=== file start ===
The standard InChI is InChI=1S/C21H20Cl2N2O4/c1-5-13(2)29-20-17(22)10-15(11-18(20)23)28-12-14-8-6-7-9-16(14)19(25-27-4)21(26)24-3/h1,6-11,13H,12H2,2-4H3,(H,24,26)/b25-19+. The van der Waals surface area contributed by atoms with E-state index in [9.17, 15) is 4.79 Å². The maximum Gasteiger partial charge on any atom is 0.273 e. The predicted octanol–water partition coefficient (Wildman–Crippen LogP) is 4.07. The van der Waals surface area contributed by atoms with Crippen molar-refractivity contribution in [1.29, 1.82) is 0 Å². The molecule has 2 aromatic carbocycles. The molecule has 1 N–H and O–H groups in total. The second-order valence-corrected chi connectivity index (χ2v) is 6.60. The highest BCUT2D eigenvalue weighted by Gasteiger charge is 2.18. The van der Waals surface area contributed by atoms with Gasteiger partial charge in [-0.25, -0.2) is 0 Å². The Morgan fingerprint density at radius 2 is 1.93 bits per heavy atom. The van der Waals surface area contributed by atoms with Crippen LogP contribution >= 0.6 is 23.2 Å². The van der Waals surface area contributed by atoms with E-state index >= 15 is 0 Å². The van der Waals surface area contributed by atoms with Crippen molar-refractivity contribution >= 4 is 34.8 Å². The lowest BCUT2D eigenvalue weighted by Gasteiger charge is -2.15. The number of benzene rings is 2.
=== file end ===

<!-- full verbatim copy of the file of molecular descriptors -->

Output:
The standard InChI is InChI=1S/C21H20Cl2N2O4/c1-5-13(2)29-20-17(22)10-15(11-18(20)23)28-12-14-8-6-7-9-16(14)19(25-27-4)21(26)24-3/h1,6-11,13H,12H2,2-4H3,(H,24,26)/b25-19+. The van der Waals surface area contributed by atoms with E-state index in [9.17, 15) is 4.79 Å². The maximum Gasteiger partial charge on any atom is 0.273 e. The predicted octanol–water partition coefficient (Wildman–Crippen LogP) is 4.07. The van der Waals surface area contributed by atoms with Crippen molar-refractivity contribution in [1.29, 1.82) is 0 Å². The molecule has 2 aromatic carbocycles. The molecule has 1 N–H and O–H groups in total. The second-order valence-corrected chi connectivity index (χ2v) is 6.60. The highest BCUT2D eigenvalue weighted by Gasteiger charge is 2.18. The van der Waals surface area contributed by atoms with Gasteiger partial charge in [-0.25, -0.2) is 0 Å². The Morgan fingerprint density at radius 2 is 1.93 bits per heavy atom. The van der Waals surface area contributed by atoms with Crippen LogP contribution >= 0.6 is 23.2 Å². The van der Waals surface area contributed by atoms with E-state index >= 15 is 0 Å². The van der Waals surface area contributed by atoms with Crippen molar-refractivity contribution >= 4 is 34.8 Å². The lowest BCUT2D eigenvalue weighted by Gasteiger charge is -2.15. The number of benzene rings is 2.